Increase mechanical seal reliability with real-time knowledge.
by John Merrill & Gabriel Young
April 1, 2019

A mechanical seal has failed, and the pump must be taken offline. The consequences could range from a minor inconvenience to a complete unit shutdown. The reliability of that pump and possibly the entire system has decreased. So, what happened?

Some clues may be gained by examining the seal components, but finding a true root cause is unlikely without knowing the conditions surrounding the seal leading up to the failure.

Consider for a moment that passenger aircraft, trains, merchant ships and (eventually) cars are required by law to have onboard data recorders (ODRs) that produce alarms, perform system checks and provide evidence for incident investigations. Aircraft ODRs must record 91 types of data, trains 25, merchant ships 25 and cars 15 (for vehicles that have ODRs). Of course, comparing a single mechanical seal in a small water pump to an Airbus A321 traveling at 500 mph or a 10,000 ton freight train rolling through Chicago might be a stretch. But certainly the user can think of several pumping applications where a seal failure could threaten the safety of plant personnel, cause significant damage to the pump and other equipment, or result in significant economic costs.

If we place all of these concerns under the heading of reliability, then the transportation industry says that knowledge is a major component of reliability: real-time, all-the-time, automatically recorded knowledge.

An investment in piping plan instrumentation can increase real-time knowledge and plant dependability. The more the piping plan instrumentation acts like an ODR, the more reliable the system will be.

Consider the following examples:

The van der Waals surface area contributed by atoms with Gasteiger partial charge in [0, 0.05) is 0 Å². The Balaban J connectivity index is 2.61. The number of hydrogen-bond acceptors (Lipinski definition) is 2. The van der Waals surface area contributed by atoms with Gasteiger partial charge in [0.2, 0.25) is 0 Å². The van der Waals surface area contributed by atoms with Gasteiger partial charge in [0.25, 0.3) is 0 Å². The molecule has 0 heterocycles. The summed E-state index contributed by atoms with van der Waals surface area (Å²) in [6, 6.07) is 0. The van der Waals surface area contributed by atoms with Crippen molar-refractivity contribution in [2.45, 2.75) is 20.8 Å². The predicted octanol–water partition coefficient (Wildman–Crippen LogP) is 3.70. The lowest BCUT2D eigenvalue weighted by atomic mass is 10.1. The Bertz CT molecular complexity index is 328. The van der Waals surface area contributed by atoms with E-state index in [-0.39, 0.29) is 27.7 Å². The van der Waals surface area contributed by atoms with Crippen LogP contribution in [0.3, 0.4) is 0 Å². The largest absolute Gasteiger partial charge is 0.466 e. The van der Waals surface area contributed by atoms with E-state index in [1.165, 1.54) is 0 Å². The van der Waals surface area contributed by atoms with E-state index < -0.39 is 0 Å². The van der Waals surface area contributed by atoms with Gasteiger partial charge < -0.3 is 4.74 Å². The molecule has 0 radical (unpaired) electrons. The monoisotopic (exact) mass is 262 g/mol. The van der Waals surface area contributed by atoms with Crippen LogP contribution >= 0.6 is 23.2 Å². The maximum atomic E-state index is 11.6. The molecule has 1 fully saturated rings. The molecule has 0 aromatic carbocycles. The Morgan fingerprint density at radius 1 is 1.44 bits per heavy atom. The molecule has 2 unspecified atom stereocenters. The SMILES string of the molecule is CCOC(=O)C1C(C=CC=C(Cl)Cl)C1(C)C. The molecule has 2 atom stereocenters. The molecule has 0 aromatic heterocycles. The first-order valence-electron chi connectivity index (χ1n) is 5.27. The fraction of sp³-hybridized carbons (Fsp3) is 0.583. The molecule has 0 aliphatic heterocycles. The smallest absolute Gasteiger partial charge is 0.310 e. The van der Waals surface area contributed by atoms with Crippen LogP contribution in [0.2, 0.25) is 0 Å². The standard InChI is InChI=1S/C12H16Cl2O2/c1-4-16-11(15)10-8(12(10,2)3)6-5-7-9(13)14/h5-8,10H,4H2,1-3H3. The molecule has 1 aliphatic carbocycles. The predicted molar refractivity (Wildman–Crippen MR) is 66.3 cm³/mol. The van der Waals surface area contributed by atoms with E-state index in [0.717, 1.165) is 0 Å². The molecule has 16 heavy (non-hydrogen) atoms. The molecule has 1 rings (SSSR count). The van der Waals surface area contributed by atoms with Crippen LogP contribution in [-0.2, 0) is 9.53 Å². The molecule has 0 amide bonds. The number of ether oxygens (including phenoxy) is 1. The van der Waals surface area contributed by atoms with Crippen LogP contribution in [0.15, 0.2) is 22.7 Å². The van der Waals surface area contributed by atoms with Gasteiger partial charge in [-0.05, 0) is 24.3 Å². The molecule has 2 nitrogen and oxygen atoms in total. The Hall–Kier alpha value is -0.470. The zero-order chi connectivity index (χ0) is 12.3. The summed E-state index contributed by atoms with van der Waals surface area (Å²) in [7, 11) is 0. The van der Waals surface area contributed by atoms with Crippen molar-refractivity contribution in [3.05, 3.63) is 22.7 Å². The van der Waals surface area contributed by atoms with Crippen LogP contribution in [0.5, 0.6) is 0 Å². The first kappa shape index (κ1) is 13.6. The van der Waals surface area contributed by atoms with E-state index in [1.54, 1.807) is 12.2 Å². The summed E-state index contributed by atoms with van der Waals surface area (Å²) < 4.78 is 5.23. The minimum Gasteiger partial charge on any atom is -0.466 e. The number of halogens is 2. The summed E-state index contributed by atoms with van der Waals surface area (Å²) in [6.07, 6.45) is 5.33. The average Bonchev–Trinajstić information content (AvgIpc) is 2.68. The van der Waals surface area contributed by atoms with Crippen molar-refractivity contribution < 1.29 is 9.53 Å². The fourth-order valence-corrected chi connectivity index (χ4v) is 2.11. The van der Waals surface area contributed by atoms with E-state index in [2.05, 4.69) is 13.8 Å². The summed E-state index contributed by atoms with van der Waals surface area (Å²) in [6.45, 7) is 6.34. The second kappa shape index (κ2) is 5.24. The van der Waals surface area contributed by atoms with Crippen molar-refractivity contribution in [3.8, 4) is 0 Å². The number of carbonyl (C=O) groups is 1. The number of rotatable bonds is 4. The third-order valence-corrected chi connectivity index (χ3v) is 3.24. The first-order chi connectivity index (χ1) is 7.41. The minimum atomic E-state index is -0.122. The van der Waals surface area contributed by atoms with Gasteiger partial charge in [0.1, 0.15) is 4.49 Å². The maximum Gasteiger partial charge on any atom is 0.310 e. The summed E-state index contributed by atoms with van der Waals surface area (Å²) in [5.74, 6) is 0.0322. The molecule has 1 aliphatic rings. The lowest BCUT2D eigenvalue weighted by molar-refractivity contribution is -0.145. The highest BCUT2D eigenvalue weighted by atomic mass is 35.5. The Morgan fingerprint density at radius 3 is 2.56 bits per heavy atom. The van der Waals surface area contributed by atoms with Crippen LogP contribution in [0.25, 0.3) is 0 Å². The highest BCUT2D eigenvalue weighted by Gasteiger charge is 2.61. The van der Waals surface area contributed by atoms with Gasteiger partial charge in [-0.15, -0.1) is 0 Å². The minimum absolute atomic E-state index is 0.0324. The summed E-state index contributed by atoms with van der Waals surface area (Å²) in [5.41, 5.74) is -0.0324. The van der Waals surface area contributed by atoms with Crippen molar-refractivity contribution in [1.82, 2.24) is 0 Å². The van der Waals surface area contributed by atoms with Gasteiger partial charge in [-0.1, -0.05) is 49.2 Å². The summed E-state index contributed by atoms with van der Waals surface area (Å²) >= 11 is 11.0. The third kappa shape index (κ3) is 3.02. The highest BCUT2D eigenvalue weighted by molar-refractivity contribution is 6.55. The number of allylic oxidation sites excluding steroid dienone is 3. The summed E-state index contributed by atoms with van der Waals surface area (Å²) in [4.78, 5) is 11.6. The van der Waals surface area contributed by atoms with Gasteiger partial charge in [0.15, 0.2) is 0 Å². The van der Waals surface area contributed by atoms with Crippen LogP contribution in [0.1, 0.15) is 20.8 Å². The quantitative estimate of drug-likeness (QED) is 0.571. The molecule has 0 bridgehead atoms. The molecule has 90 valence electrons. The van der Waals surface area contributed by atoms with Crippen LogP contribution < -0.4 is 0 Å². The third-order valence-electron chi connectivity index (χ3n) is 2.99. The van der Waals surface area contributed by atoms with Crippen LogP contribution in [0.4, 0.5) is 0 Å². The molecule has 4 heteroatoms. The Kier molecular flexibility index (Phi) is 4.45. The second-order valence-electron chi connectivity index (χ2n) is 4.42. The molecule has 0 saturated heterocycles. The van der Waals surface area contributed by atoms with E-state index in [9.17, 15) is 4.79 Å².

1. Many large process plants and pipeline networks record data from electronic transmitters that detect mechanical seal piping plan parameters such as pressure, temperature, flow and level. This data is routed to the supervisory control and data acquisition system (SCADA) where operations, maintenance and reliability teams can respond to alarms and plan future maintenance before an expensive seal failure happens. Alarm levels can be changed remotely, whereas analog switches must be changed manually inside the switch housing.

Plant reliability engineers can review historical plots of SCADA data when troubleshooting bad actor installationsImage 1. Plant reliability engineers can review historical plots of SCADA data when troubleshooting bad actor installations. (Images courtesy of EagleBurgmann)

2. Plant reliability engineers can review historical plots of SCADA data when troubleshooting bad actor installations (see Image 1). The data streams from the seal support system transmitters can be overlaid with pumping variables such as suction pressure, process flow, pumpage temperature, shaft speed, vibration, motor current and even weather conditions. In many cases the onset (not the cause) of seal leakage can be correlated to some trend, event or step change in one or more of these pumping parameters.